European Journalism in the Digital Age: A Legal and Practical Boot Camp for Journalists, Activists and Lawyers

Journalism is under pressure. So, democracy itself is too. Coincidence? We don’t think so. Just as independent journalism and democracy are inextricably interwoven, like the threads of a flag, so do the rise of illiberalism and the collapse of journalism follow, one after the other.

It is time to start rebuilding, first one, then the other.

European Journalism in the Digital Age (EJDA) is a unique training program designed to give journalists, activists and everyone involved in the field of publishing in the public interest the tools they need to understand the myriad challenges arising from the digital revolution and from illiberal rollbacks.

The Center for Media, Data, and Society at the Central European University, in Budapest, is announcing an open call for candidates for this certificate-based legal training program for journalists, civil society advocates and media lawyers in Central and Southeastern Europe. The EJDA is a unique ‘hybrid’-style online and offline course that focuses on providing participants with the fundamentals of media and freedom of expression law in the digital age and practical solutions for combatting threats from litigants, hackers, and hostile governments. The course features an intensive two-day workshop in Perast, Montenegro, on the weekend of May 25-27, 2018, followed by nine weeks of top-level online instruction.

The program is highly selective.  We are looking for the region’s most highly skilled and committed practitioners, regardless of age or experience.  The program, which seeks to create an elite network of journalists, activists, and lawyers, covers all expenses, including tuition and travel.

  • codes of ethics and professional standards for public watchdogs; 

  • access to information in possession of public bodies;
  • defamation and libel; 

  • privacy; 

  • source protection and working with whistleblowers; 

  • working with documents that are leaked, classified, illegally obtained; 

  • personal and digital security. 

Tuition for the 10-week course is free. All expenses will be paid by the program.

The program features an all-star team of instructors, including Gillian Phillips, the top in-house lawyer for The Guardian, Nani Jansen Reventlow, a noted human rights and freedom of expression scholar and advocate on the international scene, Djordje Krivokapic, Legal and Policy Director of SHARE Foundation and lecturer at the Faculty of Organizational Sciences, Belgrade and Dean Starkman, a Pulitzer-prize winning investigative reporter and noted media critic. The course is funded by the Open Society Foundations and is supported by SHARE Foundation, Serbia.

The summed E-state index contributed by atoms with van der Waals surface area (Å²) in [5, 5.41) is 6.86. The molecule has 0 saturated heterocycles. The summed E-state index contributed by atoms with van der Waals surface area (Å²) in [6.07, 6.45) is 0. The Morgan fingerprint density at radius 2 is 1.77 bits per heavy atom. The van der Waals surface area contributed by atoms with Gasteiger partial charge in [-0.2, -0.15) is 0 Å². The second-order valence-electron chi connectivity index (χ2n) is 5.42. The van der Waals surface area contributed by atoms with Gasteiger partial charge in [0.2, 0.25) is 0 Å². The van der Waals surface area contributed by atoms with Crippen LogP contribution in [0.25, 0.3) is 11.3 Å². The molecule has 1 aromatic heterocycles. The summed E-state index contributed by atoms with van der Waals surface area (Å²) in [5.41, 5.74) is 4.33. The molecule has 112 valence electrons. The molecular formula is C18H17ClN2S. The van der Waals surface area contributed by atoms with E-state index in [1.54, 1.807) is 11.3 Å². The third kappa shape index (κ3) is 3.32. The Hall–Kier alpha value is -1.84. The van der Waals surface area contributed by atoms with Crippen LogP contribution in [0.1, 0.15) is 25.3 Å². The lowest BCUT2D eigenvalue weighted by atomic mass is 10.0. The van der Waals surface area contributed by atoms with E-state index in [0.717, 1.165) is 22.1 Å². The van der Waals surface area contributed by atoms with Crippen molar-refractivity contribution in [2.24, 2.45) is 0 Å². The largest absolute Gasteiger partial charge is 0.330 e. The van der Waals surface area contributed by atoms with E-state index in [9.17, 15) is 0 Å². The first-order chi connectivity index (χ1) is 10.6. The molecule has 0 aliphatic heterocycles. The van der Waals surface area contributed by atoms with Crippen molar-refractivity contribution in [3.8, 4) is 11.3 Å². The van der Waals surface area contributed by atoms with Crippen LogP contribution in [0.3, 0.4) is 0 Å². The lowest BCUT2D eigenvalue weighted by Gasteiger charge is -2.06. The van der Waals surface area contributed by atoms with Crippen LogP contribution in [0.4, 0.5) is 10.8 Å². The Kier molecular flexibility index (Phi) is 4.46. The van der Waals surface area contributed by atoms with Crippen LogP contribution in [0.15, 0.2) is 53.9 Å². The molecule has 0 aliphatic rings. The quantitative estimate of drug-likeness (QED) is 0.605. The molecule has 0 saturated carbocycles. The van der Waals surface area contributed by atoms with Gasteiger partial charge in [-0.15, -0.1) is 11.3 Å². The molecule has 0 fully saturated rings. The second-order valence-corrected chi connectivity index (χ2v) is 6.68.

Successful participants will receive a professional certificate from the CEU School of Public Policy, signed by the Dean and verifiable for employers.

We think of this course as some of a first aid kit and survival guide for European journalists and others in the digital age to protect themselves from legal, regulatory, digital and physical threats, and to head off trouble before it starts.

But it’s something else, too. EJDA also seeks to forge lasting bonds between our participants and staff to create a network of committed journalists, advocates and lawyers to help defend journalism, media independence and democracy generally. Application deadline: March 5, 2018, at 17.00 (5pm) Central European Time

Admission for this course is now closed.


Having had the privilege to participate in the very first edition of European Journalism in the Digital Age, I strongly encourage aspiring journalists and human rights activists from across Europe to give this course a try. The program offers an effective mix of offline and online training that allows participants to learn at their own pace depending on their studies and/or work schedules while also having the opportunity to meet their peers and instructors in person in Belgrade. Although Central and Eastern European countries face similar problems such as corruption, organized crime, dysfunctional judicial and educational systems, infrastructure deficiencies, media with limited resources working under conditions of strong political and corporate dependencies, and violations of human rights, they still differ in what they make of these challenges and how they approach them. By coming together, the participants in European Journalism in the Digital Age can share their thoughts and experience, national as well as international, and at the same time improve their theoretical and legal grasp of these issues, thus bridging the practical and theoretical dimensions of journalism and media. The course curriculum is relevant and well-structured but what makes the program still better and more enjoyable is the fabulous selection of instructors - journalists, academics, and legal experts who are not only good at what they do but are also more than humble and willing to share their knowledge with young people. The offline component in Belgrade may be relatively short, but it is certainly the best part of the course because it allows participants and instructors to improve their understanding of journalism in the digital age through formal lectures and exercises, as well as informally through social activities. Finally, like any good training program, participants and instructors are committed to staying in touch after the end of the course which paves the way not only for potential journalistic and media partnerships, but also lasting friendships. Daniel Penev, former participant and freelance journalist and translator